After the marriage of Francis Ormond to Violet Sargent, younger sister of the American painter John Singer Sargent, the villa remained the property of the Swiss family until the death in 1925 of Marie Marguerite Renet, who had been widowed in the meantime.
In February 1928, in order to finally provide the town with a vast public garden park that would be an indispensable attraction for tourists who went on holiday to Sanremo, the podestà Pietro Agosti decided to take over the building and the annexed garden for the sum of four million.
This sum, according to a clause in the contract stipulated with the Casino's concessionaire, would be held by the latter in twelve bimonthly instalments from the amount of the rent of the Casino itself and then paid, with interest at 1% more than that charged by the Bank of Italy for the advances on the securities, into the Town Hall coffers.
The Municipality of Sanremo then had a pavilion built there for exhibitions and made the large garden accessible to the public, at the bottom of which was placed the large fountain designed by Agosti himself.
Subsequently the villa was also the seat of the Court of Sanremo, while from 1936 until the early seventies the villa and the park have hosted numerous flower exhibitions of international level. Currently the villa, which is still the venue of important exhibitions and conferences, houses the offices of the International Institute of Humanitarian Law, a private, independent and non-profit organization founded in Sanremo in 1970, whose primary objective is to promote the application, development and dissemination of the principles of humanitarian law, while making a concrete contribution to the protection and respect for human rights in the world.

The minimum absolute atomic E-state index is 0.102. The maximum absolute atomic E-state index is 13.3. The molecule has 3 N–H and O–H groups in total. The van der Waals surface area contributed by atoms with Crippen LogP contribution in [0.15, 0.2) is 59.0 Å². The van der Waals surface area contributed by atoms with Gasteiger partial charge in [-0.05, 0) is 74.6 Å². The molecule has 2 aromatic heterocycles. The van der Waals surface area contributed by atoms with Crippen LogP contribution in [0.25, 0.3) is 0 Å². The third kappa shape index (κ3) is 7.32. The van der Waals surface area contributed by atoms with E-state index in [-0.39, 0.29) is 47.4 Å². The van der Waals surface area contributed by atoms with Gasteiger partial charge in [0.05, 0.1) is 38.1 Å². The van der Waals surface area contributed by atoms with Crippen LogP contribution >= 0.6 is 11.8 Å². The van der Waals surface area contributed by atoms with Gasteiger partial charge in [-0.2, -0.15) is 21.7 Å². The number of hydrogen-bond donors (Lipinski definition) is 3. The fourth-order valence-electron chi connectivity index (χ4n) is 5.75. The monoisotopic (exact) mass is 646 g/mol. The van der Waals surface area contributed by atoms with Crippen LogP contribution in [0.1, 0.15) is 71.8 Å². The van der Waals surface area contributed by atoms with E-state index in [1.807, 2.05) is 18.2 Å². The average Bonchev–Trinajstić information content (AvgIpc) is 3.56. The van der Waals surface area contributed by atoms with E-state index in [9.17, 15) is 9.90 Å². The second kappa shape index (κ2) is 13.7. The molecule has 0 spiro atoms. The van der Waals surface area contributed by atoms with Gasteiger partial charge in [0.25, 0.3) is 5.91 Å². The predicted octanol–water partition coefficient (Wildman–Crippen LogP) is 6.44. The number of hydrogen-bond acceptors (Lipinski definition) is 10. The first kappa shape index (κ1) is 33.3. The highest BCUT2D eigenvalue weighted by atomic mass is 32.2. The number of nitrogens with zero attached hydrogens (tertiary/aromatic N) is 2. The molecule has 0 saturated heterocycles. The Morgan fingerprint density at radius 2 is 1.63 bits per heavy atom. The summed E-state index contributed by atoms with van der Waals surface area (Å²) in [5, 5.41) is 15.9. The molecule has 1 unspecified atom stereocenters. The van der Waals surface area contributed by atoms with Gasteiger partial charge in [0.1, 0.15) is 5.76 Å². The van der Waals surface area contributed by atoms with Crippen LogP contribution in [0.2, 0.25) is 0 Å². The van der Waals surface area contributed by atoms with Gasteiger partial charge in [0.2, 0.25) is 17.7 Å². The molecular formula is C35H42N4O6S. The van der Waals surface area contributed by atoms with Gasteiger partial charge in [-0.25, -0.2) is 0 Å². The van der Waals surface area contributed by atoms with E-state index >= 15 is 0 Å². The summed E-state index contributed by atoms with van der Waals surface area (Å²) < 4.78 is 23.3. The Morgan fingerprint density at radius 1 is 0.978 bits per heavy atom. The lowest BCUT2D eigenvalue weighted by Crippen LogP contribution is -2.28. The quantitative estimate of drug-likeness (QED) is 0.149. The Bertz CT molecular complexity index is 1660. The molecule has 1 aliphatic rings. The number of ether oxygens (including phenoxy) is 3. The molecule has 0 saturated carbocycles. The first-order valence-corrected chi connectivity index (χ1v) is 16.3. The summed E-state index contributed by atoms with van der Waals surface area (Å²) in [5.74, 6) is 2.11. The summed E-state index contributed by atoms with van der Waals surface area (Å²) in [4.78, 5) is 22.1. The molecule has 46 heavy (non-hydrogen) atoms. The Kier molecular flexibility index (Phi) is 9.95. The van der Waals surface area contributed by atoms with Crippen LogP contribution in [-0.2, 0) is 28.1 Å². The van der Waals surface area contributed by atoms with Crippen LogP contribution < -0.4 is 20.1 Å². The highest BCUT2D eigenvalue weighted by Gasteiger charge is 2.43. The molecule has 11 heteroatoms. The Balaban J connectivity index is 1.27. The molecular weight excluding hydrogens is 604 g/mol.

The institute also organises courses, seminars, meetings and working meetings at its headquarters attended by diplomats, scholars, officials, government experts and officials of international bodies to discuss and confront the major problems that afflict humanity, such as the wars still ongoing in many countries, the forced exodus of entire populations and natural disasters.
The Maturitanian body, which has a liaison office with other international humanitarian organisations in Geneva, also works actively with public and private institutions involved in humanitarian actions and with many universities and academies around the world.
At the villa, an area of the park has been designed in Japanese style, in memory of the twinning between the cities of Sanremo and Atami, with numerous species belonging to the typical Japanese flora that gives the whole garden an evocative oriental imprint, while in the lower part of the park, south of Corso Cavallotti, there is a statue erected in memory of the Mexican poet, historian and politician Ignacio Manuel Altamirano, who died in Sanremo in 1893, and a bronze bust of the King of Montenegro Nicola I, made by the Turin sculptor Pietro Canonica on order of the daughter of the Montenegrin sovereign, the Queen of Italy Elena di Savoia.
(Sources: Grandi Giardini Italiani S.r.l.; photos from the Sanremo Group History and Traditions on Facebook and sources WEB)
The National Floriculture Exhibition at Villa Ormond in 1934